Since 1999, Odisha’s governments, with help from India’s federal government and the World Bank, built an impressive disaster response machinery, including a State Disaster Management Authority. Government agencies developed a system for disseminating timely information, critical for timely evacuations. They have created a large number of cyclone shelters, expanding the number from 21 in 1999 to 900 shelters in 2019 to ensure that everyone who could be threatened was within 1.5 miles of a shelter. And about 15,000 school buildings have been constructed or retrofitted to serve as temporary shelters.

Modern technology can help disaster preparedness

In regions threatened with a cyclone, flood or fire, governments need to decide when and where to order an evacuation. This is a tough decision because evacuations are expensive and unpopular. The evacuees have to leave behind their fixed assets and other forms of capital, such as farm animals. Poor people are disproportionately hurt, because they often lose their sources of income, which are often located in the local economy.

Further, the government may not have the facilities to shelter a large number of evacuees. That’s why governments wait until the last moment to order an evacuation. Technology helps tremendously — because it can allow even poorer countries to efficiently organize the evacuation process.

Satellite technology is critical, providing up-to-date information about the place and time of a cyclone’s landfall. India’s robust satellite program mattered here. Cyclone Fani started developing around April 25 near the equator. Initially, the meteorological department forecast that it would make landfall further south, in the state of Tamil Nadu. Meteorological satellites alerted the meteorological department when the cyclone altered its course and moved northward.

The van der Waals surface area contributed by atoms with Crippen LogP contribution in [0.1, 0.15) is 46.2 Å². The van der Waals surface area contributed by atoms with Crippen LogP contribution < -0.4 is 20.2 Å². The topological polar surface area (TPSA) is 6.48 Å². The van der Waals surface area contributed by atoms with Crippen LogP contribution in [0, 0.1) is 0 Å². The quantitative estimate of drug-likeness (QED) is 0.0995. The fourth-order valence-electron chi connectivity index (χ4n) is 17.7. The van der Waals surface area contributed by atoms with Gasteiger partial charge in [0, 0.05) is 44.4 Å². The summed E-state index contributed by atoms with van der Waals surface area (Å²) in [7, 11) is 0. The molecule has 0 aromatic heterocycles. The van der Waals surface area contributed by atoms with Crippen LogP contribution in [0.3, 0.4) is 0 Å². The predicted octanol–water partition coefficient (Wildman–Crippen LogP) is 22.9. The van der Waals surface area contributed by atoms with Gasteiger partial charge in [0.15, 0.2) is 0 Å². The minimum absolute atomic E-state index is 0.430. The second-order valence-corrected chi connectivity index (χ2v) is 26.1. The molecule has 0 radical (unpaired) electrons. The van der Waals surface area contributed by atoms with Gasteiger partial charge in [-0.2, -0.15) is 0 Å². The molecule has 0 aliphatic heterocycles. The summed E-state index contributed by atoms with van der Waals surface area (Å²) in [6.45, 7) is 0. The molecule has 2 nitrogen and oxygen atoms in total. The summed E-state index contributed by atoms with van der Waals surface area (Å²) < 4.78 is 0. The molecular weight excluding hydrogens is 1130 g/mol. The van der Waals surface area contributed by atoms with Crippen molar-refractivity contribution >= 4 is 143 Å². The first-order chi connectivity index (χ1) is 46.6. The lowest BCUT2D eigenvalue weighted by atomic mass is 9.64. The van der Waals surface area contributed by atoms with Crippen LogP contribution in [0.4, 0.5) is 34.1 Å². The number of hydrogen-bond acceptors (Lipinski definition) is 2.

With that, the meteorological department correctly predicted that Cyclone Fani would make landfall in Odisha on May 3. The Odisha government ordered a targeted evacuation of the landfall areas, broadcasting the evacuation order over traditional media such as radio and television — and over cellphones, sending 2.6 million texts.

Democracies can be self-correcting

Democracies make mistakes, but they have incentives to learn from them. Odisha’s government was so heavily criticized for failing its citizens during the 1999 Super cyclone 05B that politicians promised to — and did — reassess and rebuild its disaster response system. Aided by technology and a new administrative infrastructure, it responded well to Cyclone Fani.

Odisha’s experience has informed the disaster preparedness systems of other Indian states, as well. Following its lead, India created the National Disaster Management Authority in 2005. Now most Indian states have such bodies. Odisha’s response to Cyclone Fani shows how even in poor countries, democracy and technology together can lead governments to efficiently respond to natural disasters.

Nives Dolšak (@NivesDolsak) is professor and associate director of the School of Marine and Environmental Affairs at the University of Washington, Seattle.

Aseem Prakash is the Walker Family Professor for the College of Arts and Sciences, and the founding director of the Center for Environmental Politics at University of Washington, Seattle.